My last entry was my second attempt at writing short stories. It didn't come out that well, but I managed to get rid of the flowery stuff that I had in my first attempt.

But seriously what is the hallmark of a good writing? How should the author compose his/her thoughts to form the underlying structure of a beautiful story?

It is essential to achieve mastery over one's thought and marshalling them in a way a General marches his army. It is essential to allow words to 'flow' – in a certain sense of the word. But before anything else, the author must – must – spend countless hours nursing and brooding and suffering the central idea that underlies a story.

It is imperative to stay pregnant with these ideas and thoughts, letting them swell with the juices of your emotions. And when it is time, the author would know. To contain and nurse ideas in the depth of heart is the precursor of a great work of art.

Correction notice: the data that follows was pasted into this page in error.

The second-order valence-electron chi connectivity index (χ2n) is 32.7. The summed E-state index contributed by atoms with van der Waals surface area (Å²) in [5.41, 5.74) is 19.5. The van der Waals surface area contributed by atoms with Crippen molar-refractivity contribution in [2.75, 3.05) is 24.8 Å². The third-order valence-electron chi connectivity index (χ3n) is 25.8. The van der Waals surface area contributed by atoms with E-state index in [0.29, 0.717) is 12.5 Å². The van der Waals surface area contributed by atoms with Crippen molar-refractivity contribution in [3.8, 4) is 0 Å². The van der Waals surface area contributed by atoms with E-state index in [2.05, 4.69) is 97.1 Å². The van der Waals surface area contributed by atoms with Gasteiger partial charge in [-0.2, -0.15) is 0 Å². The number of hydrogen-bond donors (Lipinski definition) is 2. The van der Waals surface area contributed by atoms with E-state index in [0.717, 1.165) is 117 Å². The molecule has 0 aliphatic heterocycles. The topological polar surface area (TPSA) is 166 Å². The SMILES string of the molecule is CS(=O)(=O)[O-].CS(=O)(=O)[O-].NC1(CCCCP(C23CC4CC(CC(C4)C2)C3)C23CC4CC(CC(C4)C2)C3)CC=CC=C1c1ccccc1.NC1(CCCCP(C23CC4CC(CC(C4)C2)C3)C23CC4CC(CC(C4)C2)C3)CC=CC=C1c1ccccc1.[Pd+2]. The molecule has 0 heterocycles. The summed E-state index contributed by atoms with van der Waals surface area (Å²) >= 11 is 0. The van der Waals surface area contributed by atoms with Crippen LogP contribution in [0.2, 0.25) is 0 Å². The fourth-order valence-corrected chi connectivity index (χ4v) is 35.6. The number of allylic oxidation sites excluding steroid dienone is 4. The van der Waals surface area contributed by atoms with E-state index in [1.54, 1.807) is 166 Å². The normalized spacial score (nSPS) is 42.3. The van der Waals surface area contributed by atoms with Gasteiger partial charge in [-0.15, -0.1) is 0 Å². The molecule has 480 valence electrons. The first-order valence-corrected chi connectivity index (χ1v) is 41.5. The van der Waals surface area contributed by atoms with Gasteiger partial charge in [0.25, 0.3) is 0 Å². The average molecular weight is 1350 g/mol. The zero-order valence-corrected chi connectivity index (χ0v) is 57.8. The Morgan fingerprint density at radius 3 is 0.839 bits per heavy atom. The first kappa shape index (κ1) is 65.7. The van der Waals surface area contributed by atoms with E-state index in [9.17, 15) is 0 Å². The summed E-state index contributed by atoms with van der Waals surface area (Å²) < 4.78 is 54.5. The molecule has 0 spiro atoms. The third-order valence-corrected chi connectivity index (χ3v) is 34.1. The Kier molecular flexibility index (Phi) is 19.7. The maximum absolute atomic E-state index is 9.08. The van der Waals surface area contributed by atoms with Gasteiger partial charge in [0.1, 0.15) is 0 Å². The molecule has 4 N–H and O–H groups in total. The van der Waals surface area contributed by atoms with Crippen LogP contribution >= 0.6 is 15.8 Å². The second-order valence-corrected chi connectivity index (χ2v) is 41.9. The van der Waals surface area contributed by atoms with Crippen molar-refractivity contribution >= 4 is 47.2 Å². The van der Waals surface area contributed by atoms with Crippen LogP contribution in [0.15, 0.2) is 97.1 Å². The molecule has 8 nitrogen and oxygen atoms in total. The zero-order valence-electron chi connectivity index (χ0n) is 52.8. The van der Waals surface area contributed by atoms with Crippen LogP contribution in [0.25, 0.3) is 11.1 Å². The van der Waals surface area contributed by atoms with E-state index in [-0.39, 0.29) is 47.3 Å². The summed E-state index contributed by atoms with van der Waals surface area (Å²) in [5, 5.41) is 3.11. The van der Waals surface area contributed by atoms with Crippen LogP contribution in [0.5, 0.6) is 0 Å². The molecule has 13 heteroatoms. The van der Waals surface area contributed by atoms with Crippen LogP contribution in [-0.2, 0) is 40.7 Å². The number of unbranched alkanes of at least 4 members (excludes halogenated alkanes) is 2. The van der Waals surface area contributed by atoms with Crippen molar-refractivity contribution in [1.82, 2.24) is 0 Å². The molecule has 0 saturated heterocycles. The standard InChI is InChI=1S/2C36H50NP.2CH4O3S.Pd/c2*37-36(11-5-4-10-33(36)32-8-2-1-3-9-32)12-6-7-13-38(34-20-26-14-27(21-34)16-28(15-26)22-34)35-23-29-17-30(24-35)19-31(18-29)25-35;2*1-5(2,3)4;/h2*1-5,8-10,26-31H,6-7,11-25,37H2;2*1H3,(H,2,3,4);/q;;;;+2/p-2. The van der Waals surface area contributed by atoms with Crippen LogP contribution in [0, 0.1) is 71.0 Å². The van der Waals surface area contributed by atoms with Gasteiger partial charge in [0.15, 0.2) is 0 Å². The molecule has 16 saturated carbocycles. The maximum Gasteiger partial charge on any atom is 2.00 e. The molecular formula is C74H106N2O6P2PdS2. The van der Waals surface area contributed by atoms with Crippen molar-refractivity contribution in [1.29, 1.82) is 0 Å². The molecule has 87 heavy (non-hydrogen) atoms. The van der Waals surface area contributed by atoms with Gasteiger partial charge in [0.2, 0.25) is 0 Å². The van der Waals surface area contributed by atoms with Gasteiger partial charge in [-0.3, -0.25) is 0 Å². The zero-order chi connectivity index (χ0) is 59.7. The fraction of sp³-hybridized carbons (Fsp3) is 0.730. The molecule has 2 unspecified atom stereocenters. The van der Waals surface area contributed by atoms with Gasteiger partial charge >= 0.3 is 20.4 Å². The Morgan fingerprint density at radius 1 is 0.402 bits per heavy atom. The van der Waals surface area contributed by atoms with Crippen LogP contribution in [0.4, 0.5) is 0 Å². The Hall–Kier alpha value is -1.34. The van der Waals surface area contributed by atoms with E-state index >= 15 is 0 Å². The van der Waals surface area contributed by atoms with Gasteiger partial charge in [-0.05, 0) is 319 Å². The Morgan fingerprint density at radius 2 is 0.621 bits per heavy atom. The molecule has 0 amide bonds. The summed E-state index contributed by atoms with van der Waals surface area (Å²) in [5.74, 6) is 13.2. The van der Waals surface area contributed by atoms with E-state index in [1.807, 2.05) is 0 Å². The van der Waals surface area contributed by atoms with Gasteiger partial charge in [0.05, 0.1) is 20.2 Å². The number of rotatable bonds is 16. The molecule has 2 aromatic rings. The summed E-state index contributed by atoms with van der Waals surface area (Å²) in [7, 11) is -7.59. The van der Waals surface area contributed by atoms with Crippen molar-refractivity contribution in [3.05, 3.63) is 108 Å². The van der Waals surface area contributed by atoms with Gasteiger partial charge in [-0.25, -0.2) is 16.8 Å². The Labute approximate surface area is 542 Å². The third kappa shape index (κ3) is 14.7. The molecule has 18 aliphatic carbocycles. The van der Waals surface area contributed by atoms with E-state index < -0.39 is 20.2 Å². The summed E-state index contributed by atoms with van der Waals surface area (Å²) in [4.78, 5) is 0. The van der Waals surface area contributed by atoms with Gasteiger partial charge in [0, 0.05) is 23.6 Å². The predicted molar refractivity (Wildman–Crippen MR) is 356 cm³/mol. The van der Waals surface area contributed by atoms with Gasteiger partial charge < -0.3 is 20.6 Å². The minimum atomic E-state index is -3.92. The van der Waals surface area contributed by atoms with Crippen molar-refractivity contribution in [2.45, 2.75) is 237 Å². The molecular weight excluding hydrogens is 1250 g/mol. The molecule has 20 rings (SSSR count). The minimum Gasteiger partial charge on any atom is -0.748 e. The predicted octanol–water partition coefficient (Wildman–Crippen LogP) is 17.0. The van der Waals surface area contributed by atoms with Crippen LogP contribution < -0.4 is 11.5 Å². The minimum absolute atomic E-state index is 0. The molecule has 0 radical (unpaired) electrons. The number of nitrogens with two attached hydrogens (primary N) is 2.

A work of art, regardless of its stature in the annals of human history, can never be 'created'.

They just happen. They grate on the consciousness. They make you sleepless. And then they happen. To people who are extremely sensitive to their surroundings, and feel disturbed by their sensitivity.

Out of this disturbance, arises the conflict, the drive to understand, and resolve. Some leave mid-way frustrated by the apparent lack of progress. Some are not equipped well enough to express that conflict, so they chose to remain a mute spectator of the drama that unfolds before them, appreciating the works of others, and finding resonance in them.

I was reading some collection of essays on socio-political topics by Arundhati Ray couple of weeks ago. She is such an accomplished writer that the distance between her thoughts and the words she chose to use was astoundingly minimal. She is one case in point. Spending her time and effort for the cause of homeless – what is the word that she uses to describes these tribe of men? – PAPs?, yeah, that's the word – PAP which means “Project Affected Persons”, she has responded to that “sensitivity” that troubles men and conscience.